11 Delirium Risk Factors Delirium Age Preexisting Cognitive Impairment Previous Delirium Increased Blood-Brain Permeability CNS Disorder Severity Burns HIV/AIDS Organ Insufficiency Infection (UTI) Hypoxemia Metabolic Disturbance Dehydration Low Albumin Perioperative Type of Surgery (Hip) Emergency Procedure Duration of Operation Polypharmacy Drug/ETOH Dep. Psychoactive Drugs Anticholinergics Social Isolation Sensory Extremes Visual Deficit Hearing Deficit Immobility Novel Environment Stress Vulnerability Environmental Drug Medical Surgical

12 Diagnosis Made at bedside –History Need information about baseline mentation –Mental Status Examination Formal Mini Mental Status Exam (MMSE) can be helpful but does not differentiate from dementia –“SAVEAHAART “ CAM ICU –EEG can be useful Generalized slowing Improvement in background rhythm parallels clinical improvement

13 Etiologies of Delirium Drug Intoxication –Alcohol –Sedative-hypnotic –Opiate –Psychostimulant –Hallucinogenic –Inhalants –Industrial poisons –OTC or prescibed Drug Withdrawal –Alcohol –Sedative-hypnotic –Opiate –Psychostimulant –Prescibed Traumatic Brain Injury Seizures Metabolic/Endocrine Disturbance –Volume depletion/overload –Acidosis/alkalosis –Hypoxia –Uremia –Anemia –Low B1, B6, B12, Folate –Elevated A, D –Hypo/hyperglycemia –Hypoalbuminemia –Bilirubinemia –Hypo/hypercalemia –Hypo/hypernatremia –Hypo/hyperthyroidism –Cushing’s syndrome –Addison’s disease –Hypopituitarism –Porphyria

14 Etiologies of Delirium Neoplastic disease –Intracranial primary, metastasis –Paraneoplastic (PLE) Intracranial Infection –Meningitis –Encephalitis –Neurosyphilis –HIV Systemic Infection –Sepsis Organ Insufficiency –Cardiac/pulmonary/hepatic/renal/ pancreatic Other systemic –Heat stroke –Hypothermia –Electrocution –Burn Cerebrovascular –TIA –Subarachnoid/dural hemorrhage –CVA –Subdural hematoma –Cerebral edema –Hypertensive encephalopathy –Cerebral vasculitis Other CNS –Parkinson’s disease –Huntington’s disease –Multiple sclerosis –Hydrocephalis –Lupus cerebritis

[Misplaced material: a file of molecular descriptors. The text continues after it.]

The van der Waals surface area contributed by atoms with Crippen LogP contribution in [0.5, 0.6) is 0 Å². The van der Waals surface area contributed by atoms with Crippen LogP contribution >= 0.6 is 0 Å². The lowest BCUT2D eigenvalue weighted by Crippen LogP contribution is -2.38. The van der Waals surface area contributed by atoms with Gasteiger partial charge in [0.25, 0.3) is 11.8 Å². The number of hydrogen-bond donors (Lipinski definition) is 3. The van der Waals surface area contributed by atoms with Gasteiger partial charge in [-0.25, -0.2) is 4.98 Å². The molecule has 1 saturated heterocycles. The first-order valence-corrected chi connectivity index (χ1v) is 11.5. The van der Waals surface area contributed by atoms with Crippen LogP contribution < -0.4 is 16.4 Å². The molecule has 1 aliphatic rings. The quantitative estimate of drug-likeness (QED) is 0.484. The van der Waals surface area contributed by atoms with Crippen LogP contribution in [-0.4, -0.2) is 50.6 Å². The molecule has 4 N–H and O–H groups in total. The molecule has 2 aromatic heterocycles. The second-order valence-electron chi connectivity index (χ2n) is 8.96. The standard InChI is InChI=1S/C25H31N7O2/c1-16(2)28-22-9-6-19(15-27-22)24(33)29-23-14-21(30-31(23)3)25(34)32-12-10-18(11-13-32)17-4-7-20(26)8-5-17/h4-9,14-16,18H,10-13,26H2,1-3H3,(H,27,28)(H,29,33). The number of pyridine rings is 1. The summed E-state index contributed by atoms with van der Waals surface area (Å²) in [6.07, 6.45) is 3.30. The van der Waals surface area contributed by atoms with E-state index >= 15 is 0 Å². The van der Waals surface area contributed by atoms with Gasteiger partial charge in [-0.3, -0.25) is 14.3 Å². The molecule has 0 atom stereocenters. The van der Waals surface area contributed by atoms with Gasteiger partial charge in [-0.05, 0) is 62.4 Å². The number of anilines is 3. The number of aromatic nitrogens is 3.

15 Course of Delirium Symptoms last as long as underlying cause is present After removal or treatment of causative factor, symptoms of delirium usually recede over 3 – 7 days Older the patient and the longer delirious, the longer the delirium takes to resolve

16 Treatment Treat underlying cause Restraints may be needed to avoid self harm, but try to avoid Use orienting techniques –Calendar, frequent reminders –Natural day/night lighting, nightlights –Family

17 Treatment Haloperidol (Haldol) –Neuroleptic most often chosen for delirium –p.o., I.M., or I.V. I.V. route not FDA approved and with warning regarding QTc prolongation I.V. and I.M. route twice as potent as p.o. –Reduces agitation, aids in cognition and psychotic symptoms –Watch for possible QTc prolongation 28 deaths reported –Underlying cause must still be addressed

18 Treatment Haloperidol (Haldol) –Check EKG QTc < 450 = OK QTc : 450 – 500 = caution QTc > 500 = use something else p.o. or I.M. –2 mg IV Q8 hr and Q4 hr prn Elderly: 0.5 mg or 1 mg –Dosages up 1200 mg in 24 hr given safely in literature (don’t try to repeat) –5 mg IM Q4 hr prn (often given with 50 mg benadryl and 2 mg ativan: want to avoid both in delirium)

19 Treatment Risperdal –0.5 mg p.o. Q8 hr and Q4 prn –Like Haldol, has low anticholinergic activity –EPS Zyprexa –5 mg p.o. QAM, 10 mg p.o QPM and 5 mg Q4 prn -Theoretical concern with anticholinergic activity -Possible dec WBC and plts, inc LFTs -Acute agitation: 10 mg IM Q2 hr (x2 in 24 hr) – -Don’t give with benzos (reports of death – more than IV Haldol)

20 Treatment Seroquel –50 mg p.o. BID, 100 mg p.o. QHS and 50 mg Q4 hr prn –Sedating –Possible dec WBC and plts, inc LFTs –Advantage in pts with parkinsons or lewy body dementia

21 Treatment Geodon –Check EKG – wouldn’t use if >450 –40 mg p.o. Q8 hr or higher Problem is inconsistent results on agitation –In acute agitation: 20 mg I.M. Q2 hr (x2) Less sedation Abilify –Inconsistent in delirium Saphris, Fanapt, Latuda - new

22 Good Luck!